Celebrating Seasons

I’m currently studying a subject for my food and anthropology focused Masters course on the way that people celebrate with food. I wanted to share a little of the readings that were for this week in a few blog posts because the information they covered were really fascinating. What follows is a series of quotes and my reflections on the connections between Native American Indian religious beliefs and their environmental landscape. The exerpts are from Linda Murray Berzok’s book American Indian Food, 2005.

“Land, religion and life were one; agriculture was sacred and hunting holy” (p143)
“Agriculture became a holy labour, capable of bringing the people into profound contact with the powers of life” (p144)
“The act of gathering plants and roots was considered a sacred ritual and celebrated with ceremonies, both when the women first set out … and when they returned to prepare their gleanings” (p151)
As a Christian who believes in a God who made a land for His people to enjoy, tend to and be blessed by, I wonder if recognition of the holiness the land and obtaining nourishment from it would change our gratitude for life and food in important ways.

“Sustenance crops, particularly maize, beans and squash, were considered gifts from sacred beings” (p144)
With amazing and hugely advanced technology it is easy for our food to be something we produced, we become ‘self made’ people and loose our gratitude. We quickly forget the miracle of species, seeds, shoots and seasons that really we only have a small amount of control over …

“sought the blessings of the spirits for this endeavour, oversaw planting at the right time, recited prayers when planting seeds, conducted ceremonies that linked the life cycle of maize and sacrificed sacred foods at the beginning of each year’s harvest.” (p144)
They also had deep convictions about cycles of time; that if they did not uphold “rituals [that] revolved around the cyclical processes that sustained life – hunting, gathering, fishing, planting, growing and harvesting” (p147), “the world would die” (p147).
In our efforts to feed more, grow more and earn more, we have lost our sence of seasonality, the blessing of the (perhaps somewhat inefficient, thankyou Kirk Patston) cycles built into our world that provide for us.

“‘For a people so intensely agrarian for so many centuries of their existence, all of life does result from happenings within the earth, from the union of earth, water and sun.'” (p144)
In many ways this remains true today. Our actions indicate that we, perhaps, just don’t believe it!

They have a “belief that we are what we eat” (p150) which expressed itself a little differently to our understanding of this concept, they thought those eating meat of an animal took on qualities of the animal whose meat was consumed. However, this did engender a respect for the environment and for life given for life that we would do well to better emulate!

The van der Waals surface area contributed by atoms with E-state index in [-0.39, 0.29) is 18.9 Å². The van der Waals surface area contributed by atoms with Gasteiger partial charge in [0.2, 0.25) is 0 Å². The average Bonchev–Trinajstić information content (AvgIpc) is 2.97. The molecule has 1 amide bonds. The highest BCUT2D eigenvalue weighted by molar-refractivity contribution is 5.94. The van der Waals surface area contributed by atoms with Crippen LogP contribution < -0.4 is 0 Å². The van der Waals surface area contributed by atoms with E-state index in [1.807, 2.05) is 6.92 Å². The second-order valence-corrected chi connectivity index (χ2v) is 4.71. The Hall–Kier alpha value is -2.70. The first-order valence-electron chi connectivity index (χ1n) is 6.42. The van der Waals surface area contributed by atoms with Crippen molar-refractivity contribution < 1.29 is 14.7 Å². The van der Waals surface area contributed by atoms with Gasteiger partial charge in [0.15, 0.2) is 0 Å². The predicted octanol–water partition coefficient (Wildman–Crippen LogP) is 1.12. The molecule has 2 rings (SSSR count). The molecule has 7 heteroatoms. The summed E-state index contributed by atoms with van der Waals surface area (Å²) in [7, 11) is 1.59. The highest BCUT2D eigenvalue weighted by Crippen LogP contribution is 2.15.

Feasting and celebration marked both events in the human life cycle and events in the yearly agricultural cycle; “observing the appearance of the first fruits in the season” (p152). “The … Iquoquois Confederacy – Mohawk, Oneida, Onondaga, Cayuga and Seneca – held five feasts in a year; at the time of making maple syrup after planting when they gave thanks for the season and learned from the chiefs how to ensure a good harvest, the Green Corn Feast, the harvest thanksgiving, and at year’s end at the time of the Old Moon around the end of January” (p154).
This made me wonder how and what we celebrate … life in all its stages or only the attractive parts? The birth of babies and 18th Birthdays, engagement and anniversaries but do we really celebrate growing older? Lost of fertility? In some societies these occasions are marked! And then, do we even bother to think beyond occasions that pertain to us and our lives and on to the (now unseen) events that bring us food and sustenance – the beginning of the strawberry harvest? The bringing in of the wheat? These matter to our lives but we live as though they don’t because of our wealth and the increasing distance between the modern western life and the land that sustains it. Those new, autumn mandarins in my fridge definitely deserve celebration I think!

When first food ceremonies were held, these were “ritual preparation for the [harvest] … The food’s spiritual and physical necessity was acknowledged, and forgiveness asked from the spirits assuring them that the food had not been taken wantonly” (p154).
And what if we were constantly aware of not taking food wantonly … would our shopping lists grow shorter? Or involve different shops (perhaps independent stores and local green grocers) or products (perhaps fairtrade or sustainably and compassionately farmed items)? Would we grow more ourselves so we realised just how much work was involved? I don’t have all the answers but I think that they deserve pondering!

Interestingly the author, Linda Murray suggested that the Native American Indian “spiritual beliefs evolved from the need to ensure the food supply” (p143). As a Christian, I see the world a little differently. I see a God who has lovingly created a good, fertile world that was the perfect environment for human flourishing. A place where people ruled under Him, trying to bless the environment He had made for them – to follow Him was not to coerce food from Him but to live full lives as people part of His story.

“He makes grass grow for the cattle, and plants for people to cultivate– bringing forth food from the earth: wine that gladdens human hearts, oil to make their faces shine, and bread that sustains their hearts.” Psalm 104: 14-15



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